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Minecraft is the second video game to appear at the firm as a therapeutic mediator, fifteen months after The Sims 3, in February 2013.
With the practice of this exercise being now well established, it was time to complete the toolbox in order to offer clients another game that solicits other issues, thereby proposing the use of other psychological processes.
I had already discovered Minecraft several months before, but I had been put off by its cubic graphics, which I found not very engaging, and the relative complexity of the game. Then the Minecraft phenomenon took off—a lot—as I heard more and more about it in sessions with teenagers.
So I decided to take a closer look at Minecraft, rather than just taking a curious look. After several months of practice, it became clear to me that this game had a place as a therapeutic mediator, and I’ll explain why.
Minecraft is a sandbox-type game, a game that appeals to the imagination and creativity of the player, like those children who find themselves in front of a real sandbox and create, play, invent, dig, shape and tell stories to each other.
This highly creative and free aspect was the first criterion in favour of using Minecraft because it would give some clients a particularly valuable space for self-expression in a therapeutic approach; the second was the fact that I was going to be able to offer a video game to boys, The Sims being a video game that mainly attracts girls (it was difficult for me to offer it to boys of a certain age). A third criterion appeared naturally: being myself in the middle of the learning dynamic to grasp this game, I felt quite quickly that Minecraft was asking for this dynamic by itself, an interesting element to observe in the therapies of children and teenagers.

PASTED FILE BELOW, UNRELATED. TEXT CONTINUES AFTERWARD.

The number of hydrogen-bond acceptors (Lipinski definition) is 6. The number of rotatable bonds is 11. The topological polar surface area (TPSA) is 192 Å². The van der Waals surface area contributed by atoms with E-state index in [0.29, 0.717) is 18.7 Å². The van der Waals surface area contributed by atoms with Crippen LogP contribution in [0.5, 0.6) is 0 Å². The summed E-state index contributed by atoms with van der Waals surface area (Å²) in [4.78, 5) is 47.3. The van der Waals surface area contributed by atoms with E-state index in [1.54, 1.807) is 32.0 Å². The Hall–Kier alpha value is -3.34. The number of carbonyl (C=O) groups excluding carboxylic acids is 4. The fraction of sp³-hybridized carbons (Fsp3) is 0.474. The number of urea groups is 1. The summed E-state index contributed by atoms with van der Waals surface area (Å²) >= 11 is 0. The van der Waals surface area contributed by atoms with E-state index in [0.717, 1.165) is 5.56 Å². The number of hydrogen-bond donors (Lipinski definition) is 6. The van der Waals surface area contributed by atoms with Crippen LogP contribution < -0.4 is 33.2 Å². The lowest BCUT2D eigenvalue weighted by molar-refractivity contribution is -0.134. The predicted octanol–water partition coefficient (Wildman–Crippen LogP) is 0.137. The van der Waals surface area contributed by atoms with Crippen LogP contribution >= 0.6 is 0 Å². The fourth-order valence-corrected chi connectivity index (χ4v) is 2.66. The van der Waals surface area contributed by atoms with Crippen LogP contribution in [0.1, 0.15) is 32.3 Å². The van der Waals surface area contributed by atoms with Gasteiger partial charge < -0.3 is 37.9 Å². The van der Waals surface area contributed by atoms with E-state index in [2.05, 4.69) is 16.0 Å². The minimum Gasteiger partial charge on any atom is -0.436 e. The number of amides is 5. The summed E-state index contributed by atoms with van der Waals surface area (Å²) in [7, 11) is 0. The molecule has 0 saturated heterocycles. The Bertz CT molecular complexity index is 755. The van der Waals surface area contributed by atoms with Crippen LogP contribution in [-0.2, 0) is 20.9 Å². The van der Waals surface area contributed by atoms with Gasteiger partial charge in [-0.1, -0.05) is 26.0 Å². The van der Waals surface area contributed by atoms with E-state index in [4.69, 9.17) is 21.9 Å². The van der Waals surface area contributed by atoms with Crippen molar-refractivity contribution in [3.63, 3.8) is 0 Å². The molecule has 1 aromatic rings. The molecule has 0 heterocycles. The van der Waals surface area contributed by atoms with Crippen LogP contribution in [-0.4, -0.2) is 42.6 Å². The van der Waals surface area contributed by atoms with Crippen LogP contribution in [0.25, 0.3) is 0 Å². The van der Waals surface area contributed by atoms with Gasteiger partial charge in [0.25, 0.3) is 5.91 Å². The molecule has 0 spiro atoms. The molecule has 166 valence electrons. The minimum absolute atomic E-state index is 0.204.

That’s where I was in February 2013 with Minecraft. But it has continued to grow both in the media and commercially, and while I thought I had a therapeutic tool for my 12–14-year-old patients, I saw this age decrease month after month with now the majority of patients being 8—9 years old, whereas the average was 10 years old among 45 patients for 250 Minecraft sessions in December 2015 (today in September 2020, for 92 patients and 583 sessions the average age is 11 and a half years old).
I discovered two other phenomena I didn’t expect when I gave this game a place in therapies for children and teenagers: for older clients (around 14 years old) Minecraft is very often absent from the list of games played by clients when I ask them what they play, as if the practice of Minecraft was decredibilising next to the media monsters Call of Duty (CoD) and GTA, games that you have to play to be fashionable, in the norm when of an age at which belonging to a group is of such importance. In a comparing Minecraft to CoD, Minecraft is the “ugly nerd game we don’t understand anything about” compared to the “coolest selling game on the planet”, with the added scent of transgression since it is reserved for adults (PEGI +18 signage). This brings me to the second phenomenon observed: Minecraft demands so many intellectual resources that when faced with a client who has dropped out and/or been rejected at school, I systematically ask if he plays Minecraft when it is not on the list of cited games. Nine times out of 10, it is one of them.
Minecraft then appears in a particular dimension as a space allowing an individual to continue to mobilise his intellectual resources and capacities when there is something blocking these processes in the school context. The overinvestment in this video game is all the more questionable as the disinvestment in school increases: certainly the “video game” aspect is easily more attractive than school, but it is not just any game. The client has invested in a game that mobilises intellectual resources in a consequential way: evolve in an immense, potentially dangerous space, collect resources, combine them to make this or that object and remember this among the dozens of other “crafts” (I will detail in the next article on Minecraft how it is played so that the uninitiated have a more precise idea of the game).
This gives me the impression of a shift towards video games which capture these intellectual processes, allowing them to continue to live and develop to some extent. Because Minecraft is only a video game, it cannot totally replace everyday life.
This brings me to the question of excessive practices, which makes the Minecraft tool no longer just a simple therapeutic mediator but also a therapeutic crutch in the daily psychic life of certain clients. It is therefore necessary to work on this practice in session to make Minecraft go from crutch to mediator, to free blocked processes to redirect them towards a reinvestment in daily life, in this case personal interests, school, social and family life.
The use of Minecraft as a therapeutic mediator is both rich and complex and requires a significant amount of basic knowledge in order to try to exploit its full potential during sessions with clients.
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